The scientific record has been exploding for some time, and there is nothing that will stop that explosion. And why should there be? It is a great thing for smart people to expand the boundaries of knowledge.
But smart people also make mistakes. To explain what I mean, I have to introduce a bad guy in this story: the zombie theory.
I am a theorist, and if I see a bad theory my blood starts boiling. One would think scientific consensus could quickly kill a bad theory, but in my experience it does not. Some scientists remain sure the theory is dead, while others believe the same theory is alive.
As a result, the theory becomes a zombie. Just like a human zombie, it can multiply (citations keep increasing) and kill (some referees do not like theories that are different from the zombie theory, so new ideas go into the circular file drawer). Zombie theories are used as foundations for new research and taught to students. They muddle the scientific record.
There should be a way to apply some Clorox. The Clorox I am proposing is periodic self-recertification.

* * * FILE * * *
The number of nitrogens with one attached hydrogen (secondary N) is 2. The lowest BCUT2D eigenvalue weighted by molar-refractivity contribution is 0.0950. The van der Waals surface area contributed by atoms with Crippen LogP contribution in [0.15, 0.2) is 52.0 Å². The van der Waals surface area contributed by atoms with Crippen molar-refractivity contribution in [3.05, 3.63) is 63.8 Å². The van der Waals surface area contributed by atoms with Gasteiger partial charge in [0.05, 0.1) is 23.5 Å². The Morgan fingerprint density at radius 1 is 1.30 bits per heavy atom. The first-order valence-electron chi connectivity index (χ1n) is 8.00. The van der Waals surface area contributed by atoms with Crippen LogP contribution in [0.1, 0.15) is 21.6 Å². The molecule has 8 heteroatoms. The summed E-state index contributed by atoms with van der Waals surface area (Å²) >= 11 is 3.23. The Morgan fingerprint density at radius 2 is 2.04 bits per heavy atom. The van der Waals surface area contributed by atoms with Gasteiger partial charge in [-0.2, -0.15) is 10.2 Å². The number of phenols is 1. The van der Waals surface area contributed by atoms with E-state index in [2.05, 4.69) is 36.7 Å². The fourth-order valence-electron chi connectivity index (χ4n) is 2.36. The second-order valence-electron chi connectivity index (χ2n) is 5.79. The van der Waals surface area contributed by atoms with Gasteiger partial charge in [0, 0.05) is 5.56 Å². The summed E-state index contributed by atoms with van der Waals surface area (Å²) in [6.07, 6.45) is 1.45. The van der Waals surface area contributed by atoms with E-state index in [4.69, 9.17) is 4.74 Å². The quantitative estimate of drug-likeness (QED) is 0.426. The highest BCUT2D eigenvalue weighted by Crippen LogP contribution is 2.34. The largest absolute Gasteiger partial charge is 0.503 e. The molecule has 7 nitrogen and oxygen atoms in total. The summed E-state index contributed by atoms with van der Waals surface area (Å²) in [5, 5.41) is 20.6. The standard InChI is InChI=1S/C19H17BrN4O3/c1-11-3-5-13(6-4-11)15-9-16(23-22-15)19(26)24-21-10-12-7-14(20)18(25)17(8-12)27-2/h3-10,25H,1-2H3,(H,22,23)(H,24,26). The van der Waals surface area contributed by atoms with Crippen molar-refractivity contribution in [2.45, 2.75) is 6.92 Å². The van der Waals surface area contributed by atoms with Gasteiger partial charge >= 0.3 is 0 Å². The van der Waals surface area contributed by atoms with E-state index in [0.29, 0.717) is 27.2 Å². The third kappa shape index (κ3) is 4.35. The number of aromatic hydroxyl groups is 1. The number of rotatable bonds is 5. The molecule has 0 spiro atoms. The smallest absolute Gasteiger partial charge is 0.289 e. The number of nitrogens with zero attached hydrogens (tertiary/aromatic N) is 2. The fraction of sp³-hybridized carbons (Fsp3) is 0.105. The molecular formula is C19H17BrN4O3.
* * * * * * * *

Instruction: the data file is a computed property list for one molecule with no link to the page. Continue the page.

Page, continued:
The scientific community would benefit were research journals to periodically request that their authors recertify the validity of published papers. Papers with high numbers of citations that have the highest probability of influencing the scientific record should be recertified often. If all the authors are unavailable, an editor can call in an expert team to perform the recertification.
Such a recertification process would present the authors with a face-saving way to correct the record, a way to fine-tune the content if some of the information in the paper is correct and some of it is not, and a way to ensure that a valid paper is still useful.
I know that one of my own articles is incorrect and could use a reevaluation. In Tarnow (2010), I propose that the U shape of the free-recall curve comes about because the decay rate of short-term memory is faster if the presentation rate is increased. The other day I realized that the decay rate I had calculated from a cued recall experiment (Tarnow, 2012), in which the items were presented very quickly, was slow. Consequently, Tarnow (2010) was wrong.
A self-recertification process would remind me to write an erratum explaining why the 2010 paper was incorrect and whether there is anything in it worth saving.
Avalon Business Systems
Tarnow, E. (2010). Short term memory bowing effect is consistent with presentation rate dependent decay. Cognitive Neurodynamics, 4(4), 367–376.
Tarnow, E. (2012). Removing the trace of foil words from the recognition data in Malmberg et al. Unpublished manuscript, Avalon Business Systems, Fair Lawn, NJ.